Remember the Old World?

Ella McFarland

Throughout 2020, I know I have learned a lot about myself, the world, how to adjust expectations and let go of plans; I got closer to finding the Truth. I wish the blessing of personal growth in 2020 upon everyone reading this.

Anyway, I thought I would leave you with my takeaways from this year and general advice going into 2021. Take it or leave it. It's totally up to you!

1. View Every Piece of Information through a Lens of Skepticism

Now, I am not an alarmist or encouraging people to be conspiracy theorists. I am merely saying we all need to question every piece of information fed to us in today's climate.

You will not find the Truth by relying on one single source or listening to what the group-think consensus is. The Truth is hidden somewhere in-between the partisan politicians, media outlets, and corporate messaging.

Remember, you can best discover the Truth within the contradictions.

The only way to combat and conquer the mind of a freethinker is by the control of information. This transcends politics. Don't kid yourself, both sides do this. If you don't want the misinformation to win, skepticism is the tool you need to add to your tool-belt. It will help you weed through all the BS and get you closer to the Truth.

And if I have learned anything this year, it is that experts are not always "experts." Remember when masks didn't work? Then they did. (In parts of Europe, the jury is still out on that.) From the most influential people on both sides, we heard phrases such as "this is just another flu." Even my abroad counselor mocked me when I raised concerns and asked if governments would put any measures in place. I was told by "the expert" at my abroad program to "continue as normal," "if you leave the UK without our approval, we will fail you," "there is no need to panic and get cleaning supplies." Again this was the "expert" in the room. From the time we are children, we're taught to follow authority and get in line with the herd. That is the lie of society. It dictates how to keep "the powerful" in power and the free thinkers' ideas in check.

Why am I telling you this long tail? Because skepticism saved me at the moment. I didn't listen to the "experts," the politicians, the administration at my school. I listened to myself, and it protected me. When the travel ban happened in Europe, I packed my belongings and headed on the first plane. I even knew abroad students that listened to the "experts" and got trapped in countries like Italy for weeks all alone.

Skepticism felt lost in 2020. I have always admired the classical liberal position: the attitude of "f*** the government, let's be skeptics of the system and let's fight for people's individual rights". Whether it was the women's suffrage movement during the turn of the century, the civil rights movement in the '60s, or the progression of gay rights in more recent times, questioning the current majority's views and rules is where we find progress for the next generation. However, I noticed this year covid moved us into a territory of being shamed for raising an eyebrow towards the powerful government officials, health experts, big pharma, wealthy corporations, and the billion-dollar monopoly tech industry. After learning in college to embrace a liberal mindset and understanding the history of liberalism, I couldn't help but wonder why my college classmates suddenly aligned their beliefs with the country's most powerful people and institutions, without questioning their motivations.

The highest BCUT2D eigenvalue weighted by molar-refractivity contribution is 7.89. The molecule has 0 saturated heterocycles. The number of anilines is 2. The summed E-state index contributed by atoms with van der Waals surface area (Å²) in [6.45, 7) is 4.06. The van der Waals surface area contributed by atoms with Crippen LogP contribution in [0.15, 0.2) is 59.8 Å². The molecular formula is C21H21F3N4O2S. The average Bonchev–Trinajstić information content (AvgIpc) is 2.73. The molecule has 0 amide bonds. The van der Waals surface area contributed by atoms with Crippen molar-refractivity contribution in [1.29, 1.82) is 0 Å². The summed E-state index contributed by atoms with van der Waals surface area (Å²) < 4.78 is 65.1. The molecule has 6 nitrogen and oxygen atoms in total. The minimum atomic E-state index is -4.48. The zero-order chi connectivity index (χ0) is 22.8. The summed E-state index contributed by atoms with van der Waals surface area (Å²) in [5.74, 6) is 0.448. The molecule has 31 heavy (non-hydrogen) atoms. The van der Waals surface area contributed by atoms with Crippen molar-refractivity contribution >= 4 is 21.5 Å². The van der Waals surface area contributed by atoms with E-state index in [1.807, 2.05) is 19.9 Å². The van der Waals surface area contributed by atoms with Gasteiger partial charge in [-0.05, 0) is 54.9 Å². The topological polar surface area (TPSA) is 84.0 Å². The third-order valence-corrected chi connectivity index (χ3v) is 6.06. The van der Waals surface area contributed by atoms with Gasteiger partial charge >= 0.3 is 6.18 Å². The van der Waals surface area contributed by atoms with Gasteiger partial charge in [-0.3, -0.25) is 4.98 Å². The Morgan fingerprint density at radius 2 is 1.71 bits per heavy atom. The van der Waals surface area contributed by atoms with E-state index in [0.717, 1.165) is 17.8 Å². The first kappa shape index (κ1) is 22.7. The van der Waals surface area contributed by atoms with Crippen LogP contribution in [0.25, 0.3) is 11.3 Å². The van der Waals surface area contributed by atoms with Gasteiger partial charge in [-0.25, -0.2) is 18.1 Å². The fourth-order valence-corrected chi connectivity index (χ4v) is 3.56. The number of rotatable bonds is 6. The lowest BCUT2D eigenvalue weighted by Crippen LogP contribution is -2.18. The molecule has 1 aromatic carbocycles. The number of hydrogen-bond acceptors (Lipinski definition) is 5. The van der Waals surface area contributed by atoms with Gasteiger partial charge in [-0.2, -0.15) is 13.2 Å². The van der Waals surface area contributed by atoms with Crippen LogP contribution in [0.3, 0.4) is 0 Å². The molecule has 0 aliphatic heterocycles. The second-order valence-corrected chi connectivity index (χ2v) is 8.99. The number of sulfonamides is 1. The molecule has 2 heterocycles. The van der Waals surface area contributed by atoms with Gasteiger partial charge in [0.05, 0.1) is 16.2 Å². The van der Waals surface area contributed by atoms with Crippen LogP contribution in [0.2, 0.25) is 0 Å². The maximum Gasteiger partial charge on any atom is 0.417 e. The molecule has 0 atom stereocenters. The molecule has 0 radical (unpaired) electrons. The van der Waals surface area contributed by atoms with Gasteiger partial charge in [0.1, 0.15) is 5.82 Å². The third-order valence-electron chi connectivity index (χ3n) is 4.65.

Now, just to set the record straight, I am not in any way advocating for adopting reckless behavior during a time where a new disease is amongst us. I do think if you are sick, of course, you should be staying home and being courteous to others. I believe most of us are on the side of acting in a way that is in line with human decency.

However, I am advocating for adopting a mind of skepticism in 2021. It doesn't make you a bad person to question the extremity of lockdown measures that haven't proven to be helpful. It is okay to be confused and even upset that the same government official who ordered you to stay home breaks those very same rules. It is normal to question why rich social media monopoly companies censor information for the public by telling you what is true and what is false. It is normal to be confused about why elderly people with preexisting conditions are behind 30-year-old Congress members regarding receiving the vaccine.

I am here to tell you your questions do not make you a bad person who doesn't care about protecting your fellow neighbor. Questions to the intuitions and most powerful in society are healthy. In fact, they are the basis of liberalism and the foundation of freedom. So I ask you, please, in 2021, to be reminded of what it means to be free, what true liberalism calls for, and to question what the current counter-culture is really countering.

2. Exist in the Grey Area

Now the grey area does not be mean to be unethical or never take a stance. It actually means quite the opposite. The point of the grey area is to be a place for your mind to sit and process a problem when it is too complex, and the solution is not immediately apparent.

The grey area is such a powerful tool to have when processing conflict because it prevents you from taking a quick stance on an issue before thinking through all the variables. Right now, our world wants us to refuse to exist in grey and instead accept dichotomous thinking, which simplifies life to thinking in very black and white terms (purely good v. purely evil) without considering the nuances of the problem.

Once we accept this dichotomous thinking, we become unable to see perspectives from opposing viewpoints, and we lose our hope of finding common humanity with our brothers and sisters. Losing a sense of shared humanity is dangerous. People will continue to gravitate to further extremes if we think of complex issues such as solving climate change or overcoming the pandemic in oversimplified terms, such as having the mindset "the only way to overcome covid is with a year-long national lockdown," or "living life in continued denial of the reality of the situation."

I saw both of these positions play out this year. In late February/early March, I started to realize covid would be a real thing that affected our daily lives. It was then when I remember telling my friends in London that we needed to stock up on soap and dry food, we probably shouldn't go to Ireland, and you should probably wear a mask. Everyone thought I was nuts for sure. Everyone told me, "all this food and cleaning supplies are unnecessary," "masks don't work," the list goes on. Sure enough, within a week, we were sent home, and suddenly a month later, masks became mandated. What's ironic is the some of the same people who thought my precautions were lunacy now are convinced full lockdowns are the answer for ending Covid. Right there, I am proving to you how easy it is for us as humans to switch from one extreme to the next and forget to critically think through the problem to come to our own conclusions based on facts and reason. Look, I get it, subscribing to an already written out mindset and not straying from it is more comfortable. Plus, you get an automatic team when you do that (just look at how our two-party political system operates here in America). However, this kind of thinking harms you in the long run because it leaves your blind spots open and creates holes in your reasoning.